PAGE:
This chapter presents an emerging concept within the context of higher education study abroad, intercultural wonderment. This concept is understood as students’ underlying curiosity to seek out novel experiences and their willingness and capacity to deal with discomfort while studying abroad. We review findings related to intercultural wonderment from earlier research efforts with which we have been involved. In particular, we discuss some of the applications and limitations of this earlier work. We present our current thinking about inquiry on intercultural wonderment as it relates to informing both educational practice and research related to study abroad. The chapter concludes by explaining research with which we are presently involved and implications for optimizing teaching, learning, assessment, and research in study abroad contexts.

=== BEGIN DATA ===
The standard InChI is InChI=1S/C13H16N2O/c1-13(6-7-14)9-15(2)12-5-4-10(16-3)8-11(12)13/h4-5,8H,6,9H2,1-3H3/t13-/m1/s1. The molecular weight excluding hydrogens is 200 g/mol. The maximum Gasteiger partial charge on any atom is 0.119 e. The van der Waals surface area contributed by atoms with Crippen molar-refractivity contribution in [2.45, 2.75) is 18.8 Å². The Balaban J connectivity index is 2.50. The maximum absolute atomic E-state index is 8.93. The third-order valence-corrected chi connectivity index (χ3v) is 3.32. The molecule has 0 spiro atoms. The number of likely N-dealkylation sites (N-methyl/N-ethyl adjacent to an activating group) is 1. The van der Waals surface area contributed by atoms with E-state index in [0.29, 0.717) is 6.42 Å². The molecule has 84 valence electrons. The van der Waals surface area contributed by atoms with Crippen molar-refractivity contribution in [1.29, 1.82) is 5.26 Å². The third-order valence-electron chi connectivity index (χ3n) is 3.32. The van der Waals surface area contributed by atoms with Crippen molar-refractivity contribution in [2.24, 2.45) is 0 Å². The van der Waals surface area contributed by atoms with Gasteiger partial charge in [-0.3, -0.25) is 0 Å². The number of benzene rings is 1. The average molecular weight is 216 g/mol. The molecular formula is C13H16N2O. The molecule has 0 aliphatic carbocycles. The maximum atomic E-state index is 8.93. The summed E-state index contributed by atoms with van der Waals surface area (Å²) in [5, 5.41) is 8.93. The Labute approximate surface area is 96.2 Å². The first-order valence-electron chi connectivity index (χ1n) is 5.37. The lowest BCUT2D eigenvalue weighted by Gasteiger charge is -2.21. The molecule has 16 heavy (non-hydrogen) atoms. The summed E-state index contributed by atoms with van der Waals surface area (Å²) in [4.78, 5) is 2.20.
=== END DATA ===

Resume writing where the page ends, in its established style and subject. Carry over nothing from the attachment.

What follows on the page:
In: Responsibility of Higher Education Systems

Abstract

This chapter examines the actors involved, the purpose, orientation, types, mechanisms, consequences and challenges of external accountability in the Ethiopian public higher education. Data were generated from literature review, relevant government documents and interviews conducted with key informants at several federal institutions that have a stake in the accountability of public higher education institutions (HEIs). The analysis shows that there is a trend towards result-oriented accountability in the sector and Ethiopian public HEIs are accountable to multiple external stakeholders, particularly through political, administrative and academic types of accountability. The study also demonstrates that although the external system of accountability utilizes various types, mechanisms and consequences of accountability, it is characterized by a number of challenges. Several recommendations are forwarded to minimize the challenges and to enable Ethiopian public HEIs attain their mission.